"My perennial plant didn't survive the winter. What happened?" I hear this every spring from both long-time and beginner gardeners alike who visit our nursery and garden center. So, I want to address some issues that can help improve the survival rate of your perennial plants. Keep in mind that it's important to know the winterization needs of each specific variety of plant in your garden.
If you live in a region that experiences freezing temperatures during the winter, chances are you're here because many if not all of the perennial plants in your garden or in the landscape have gone dormant and are looking pretty ugly. So, what to do? Should the ugly dead foliage be cut back? If so, when? Do the plants still need water? If and when should plants be fertilized? Read on to find some helpful tips for winterizing your perennials.
Don't Forget To Water!
Water is very important. Once temperatures cool off in the fall it is natural to assume that your perennials don't need water. This may or may not be the case and depends on the type of plant, rainfall amounts, and whether or not the a plant has gone completely dormant. True, cooler temps mean the plants do not transpire as heavily as they did during the heat of the summer, but they continue to need water until a hard freeze kills off the top foliage of the plant.
Non-Dormant Perennials - During the fall, if perennials still have some gree/live foliage, they'll still require some water in the absence of rainfall. Give the plants a good deep soaking every week or so during dry weather. The best way to check whether or not your plants need water is to touch the soil around the root zone at the soil surface and a few inches down. If it feels moist, do not water. If it feels dry, water enough to soak the entire root mass. Like a good rain, a good soaking will usually last a week or two in fall, depending on the temperatures.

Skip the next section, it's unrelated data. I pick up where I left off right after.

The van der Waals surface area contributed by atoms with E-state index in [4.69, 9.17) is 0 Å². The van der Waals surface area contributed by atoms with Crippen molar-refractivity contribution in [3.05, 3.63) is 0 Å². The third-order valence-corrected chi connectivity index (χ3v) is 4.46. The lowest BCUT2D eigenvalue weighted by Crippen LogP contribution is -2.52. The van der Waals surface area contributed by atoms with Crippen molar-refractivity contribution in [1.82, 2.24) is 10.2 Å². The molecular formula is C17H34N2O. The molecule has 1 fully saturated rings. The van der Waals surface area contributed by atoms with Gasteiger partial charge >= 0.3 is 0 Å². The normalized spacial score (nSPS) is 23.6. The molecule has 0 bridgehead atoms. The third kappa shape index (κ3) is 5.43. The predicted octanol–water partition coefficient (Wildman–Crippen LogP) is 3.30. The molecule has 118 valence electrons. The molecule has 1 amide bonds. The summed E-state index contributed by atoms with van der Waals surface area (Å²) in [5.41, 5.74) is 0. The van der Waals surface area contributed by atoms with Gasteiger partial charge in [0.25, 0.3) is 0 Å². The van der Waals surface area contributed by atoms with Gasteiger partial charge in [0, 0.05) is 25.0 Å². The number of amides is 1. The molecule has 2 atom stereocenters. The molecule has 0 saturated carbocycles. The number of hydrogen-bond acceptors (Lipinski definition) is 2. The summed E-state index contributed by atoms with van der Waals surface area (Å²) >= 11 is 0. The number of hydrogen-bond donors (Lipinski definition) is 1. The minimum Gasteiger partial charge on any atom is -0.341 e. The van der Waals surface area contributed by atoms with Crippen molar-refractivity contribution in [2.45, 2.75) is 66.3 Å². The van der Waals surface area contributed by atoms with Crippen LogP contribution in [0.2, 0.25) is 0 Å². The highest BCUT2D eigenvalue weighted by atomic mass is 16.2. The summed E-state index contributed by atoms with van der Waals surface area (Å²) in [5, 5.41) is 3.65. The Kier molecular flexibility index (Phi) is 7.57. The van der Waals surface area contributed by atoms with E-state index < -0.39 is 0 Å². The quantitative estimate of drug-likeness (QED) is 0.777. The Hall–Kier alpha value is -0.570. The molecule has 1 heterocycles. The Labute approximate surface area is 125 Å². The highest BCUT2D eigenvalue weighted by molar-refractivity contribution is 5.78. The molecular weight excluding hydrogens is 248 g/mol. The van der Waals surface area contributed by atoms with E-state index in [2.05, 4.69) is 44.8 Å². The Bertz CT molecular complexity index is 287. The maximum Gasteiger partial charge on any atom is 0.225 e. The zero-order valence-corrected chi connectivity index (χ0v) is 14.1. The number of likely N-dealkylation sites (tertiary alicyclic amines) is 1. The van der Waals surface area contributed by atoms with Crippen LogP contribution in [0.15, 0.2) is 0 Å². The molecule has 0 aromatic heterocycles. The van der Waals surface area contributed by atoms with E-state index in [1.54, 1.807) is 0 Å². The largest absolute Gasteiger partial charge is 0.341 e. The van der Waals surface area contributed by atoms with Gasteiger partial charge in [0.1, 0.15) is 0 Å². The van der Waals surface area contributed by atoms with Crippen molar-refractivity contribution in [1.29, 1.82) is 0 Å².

Dormant Perennials - Perennials that have gone totally dormant (lost all their leaves or have died back) won't require much if any supplemental water during the winter. That being said, if the soil becomes very dry during periods of prolonged dry weather, it's good idea to deep soak the soil around the roots every two weeks or so, and especially if a hard freeze is forecast. Dry roots are highly susceptible to freeze damage. On the other hand, if there's moisture in the soil it will form an ice sheath around the roots protecting them at 32 degrees F.
Pruning & Deadheading
Though not necessary, to clean up the garden, most perennials can be cut back after having gone dormant (lost all their leaves) during the fall or early winter. That being said, I usually wait until late winter, when I'm also pruning roses, crape myrtles and many othe plants, to cut most of my dormant perennials back. But I'm one of those who doesn't mind the look of dormant perennials during winter.
Dormant Perennials - If you are allowing some perennials to reseed themselves, it's a good idea to wait to cut these dormant plants back until you've collected the seed or the seeds have dropped naturally. Otherwise, most perennials that have gone completely dormant (foliage has gone completely brown) can be cut back to the ground or just above the ground. That being said, DO NOT prune perennial Lantana back until new growth begins to emerge in spring. Fall pruning of lantana almost always causes death of the plant. Instead, wait until new growth begins to emerge in spring before removing dead branches from Lantana.